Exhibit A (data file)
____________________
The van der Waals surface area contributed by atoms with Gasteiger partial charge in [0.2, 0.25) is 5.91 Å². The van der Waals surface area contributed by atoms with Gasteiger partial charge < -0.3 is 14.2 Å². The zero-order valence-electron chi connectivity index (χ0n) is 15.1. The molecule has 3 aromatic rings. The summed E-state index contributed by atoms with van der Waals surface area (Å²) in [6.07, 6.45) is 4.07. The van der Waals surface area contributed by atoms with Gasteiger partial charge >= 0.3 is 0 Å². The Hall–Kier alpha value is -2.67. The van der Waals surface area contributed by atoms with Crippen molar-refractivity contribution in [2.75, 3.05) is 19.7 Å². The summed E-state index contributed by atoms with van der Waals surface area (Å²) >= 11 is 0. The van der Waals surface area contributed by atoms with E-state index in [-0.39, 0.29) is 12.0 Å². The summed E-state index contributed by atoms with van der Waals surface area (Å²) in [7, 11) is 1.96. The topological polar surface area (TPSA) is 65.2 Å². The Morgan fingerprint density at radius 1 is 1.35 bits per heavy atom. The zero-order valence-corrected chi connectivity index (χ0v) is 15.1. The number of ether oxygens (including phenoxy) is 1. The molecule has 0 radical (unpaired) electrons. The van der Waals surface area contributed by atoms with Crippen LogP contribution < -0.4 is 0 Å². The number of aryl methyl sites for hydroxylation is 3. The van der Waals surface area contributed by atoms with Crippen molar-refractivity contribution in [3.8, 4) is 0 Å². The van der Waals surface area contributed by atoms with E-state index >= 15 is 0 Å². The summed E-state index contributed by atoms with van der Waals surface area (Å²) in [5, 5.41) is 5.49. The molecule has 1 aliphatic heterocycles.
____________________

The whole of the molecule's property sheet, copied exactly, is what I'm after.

The van der Waals surface area contributed by atoms with Gasteiger partial charge in [0.2, 0.25) is 5.91 Å². The van der Waals surface area contributed by atoms with Gasteiger partial charge < -0.3 is 14.2 Å². The zero-order valence-electron chi connectivity index (χ0n) is 15.1. The molecule has 3 aromatic rings. The summed E-state index contributed by atoms with van der Waals surface area (Å²) in [6.07, 6.45) is 4.07. The van der Waals surface area contributed by atoms with Gasteiger partial charge >= 0.3 is 0 Å². The Hall–Kier alpha value is -2.67. The van der Waals surface area contributed by atoms with Crippen molar-refractivity contribution in [2.75, 3.05) is 19.7 Å². The summed E-state index contributed by atoms with van der Waals surface area (Å²) >= 11 is 0. The van der Waals surface area contributed by atoms with E-state index in [-0.39, 0.29) is 12.0 Å². The summed E-state index contributed by atoms with van der Waals surface area (Å²) in [7, 11) is 1.96. The topological polar surface area (TPSA) is 65.2 Å². The Morgan fingerprint density at radius 1 is 1.35 bits per heavy atom. The zero-order valence-corrected chi connectivity index (χ0v) is 15.1. The number of ether oxygens (including phenoxy) is 1. The molecule has 0 radical (unpaired) electrons. The van der Waals surface area contributed by atoms with Crippen LogP contribution < -0.4 is 0 Å². The number of aryl methyl sites for hydroxylation is 3. The van der Waals surface area contributed by atoms with Crippen molar-refractivity contribution in [3.8, 4) is 0 Å². The van der Waals surface area contributed by atoms with E-state index >= 15 is 0 Å². The summed E-state index contributed by atoms with van der Waals surface area (Å²) in [5, 5.41) is 5.49. The molecule has 1 aliphatic heterocycles.